No, that’s not a Playstation Vita up there, it’s a “Yinlips YDPG18A” portable game system. [Ian] found that his Yinlips was lacking in the flash memory department, so he fired up his soldering iron. The Yinlips is based on an Allwinner Sunxi series processor, and uses a standard TSOP48 footprint flash. There is some standardization in flash pin out and packages, so [Ian] picked up the largest pin compatible chips he could find – a pair of 256 gigabit (32 gigabyte) chips from Micron. Desoldering the existing flash proved to be a bit of an adventure as the flash was glued down. [Ian] also didn’t have his hot air gun handy, making things even more interesting. Careful work with a razor blade broke the glue bond.
It turns out that the soldering was the easy part. All flash chips have geometry, die count, page size, block count, sector size, etc. The geometry is similar to the geometry in a hard drive. In fact, just like in modern hard drives, a system will read some basic information before accessing the full storage array. In the case of NAND flash, the processor can access the first page of memory, and query the flash for its part number. Once the part number is known, the geometry can be determined via a lookup table. [Ian] checked the NAND table on github, so he knew going in that his flash chips were not supported. Due to the complexities of booting Allwinner processors into Linux or Android, the table and the NAND driver that uses it exist in several places. The bootloader’s axf file, U-Boot, and several flash application binaries sent from the PC based LiveSuit flash app all required modification. Most of these files were packed into a single flash image. [Ian] used imgrepacker to unpack the image, then opened the hex files. The fact that he knew what the original flash parameter tables looked like was key. He searched for an existing Micron flash table entry, and replaced the parameters with those of his new chips.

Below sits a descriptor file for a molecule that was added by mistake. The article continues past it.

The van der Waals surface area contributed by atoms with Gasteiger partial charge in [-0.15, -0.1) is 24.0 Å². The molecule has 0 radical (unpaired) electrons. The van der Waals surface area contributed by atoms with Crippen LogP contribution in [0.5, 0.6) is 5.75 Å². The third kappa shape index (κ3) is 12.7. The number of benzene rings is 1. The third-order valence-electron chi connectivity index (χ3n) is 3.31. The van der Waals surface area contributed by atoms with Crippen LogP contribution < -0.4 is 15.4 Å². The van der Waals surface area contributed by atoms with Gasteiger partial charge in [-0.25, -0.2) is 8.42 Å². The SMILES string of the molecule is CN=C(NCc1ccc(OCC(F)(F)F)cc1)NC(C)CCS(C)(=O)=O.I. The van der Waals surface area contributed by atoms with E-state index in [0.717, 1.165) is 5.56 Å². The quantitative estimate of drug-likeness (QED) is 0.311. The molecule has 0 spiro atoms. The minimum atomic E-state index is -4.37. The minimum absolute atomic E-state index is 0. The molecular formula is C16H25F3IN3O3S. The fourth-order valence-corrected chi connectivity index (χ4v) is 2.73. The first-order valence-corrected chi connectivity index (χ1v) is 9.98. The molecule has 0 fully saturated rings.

With all the files modified, [Ian] re-packed his flash image and sent it over. The Yinlips rewarded his hard work by continually resetting in a bootloop. [Ian] wasn’t going to give up though. He wired into the boot console, and discovered that a CRC check failure on one of his modified files was causing the reset. He then disassembled binary issuing the reset. Changing the return value of the CRC to always pass fixed the issue. [Ian’s] now has a collagen infused Yinlips with 58GB of internal storage. Pretty good for a device that only started with 2GB.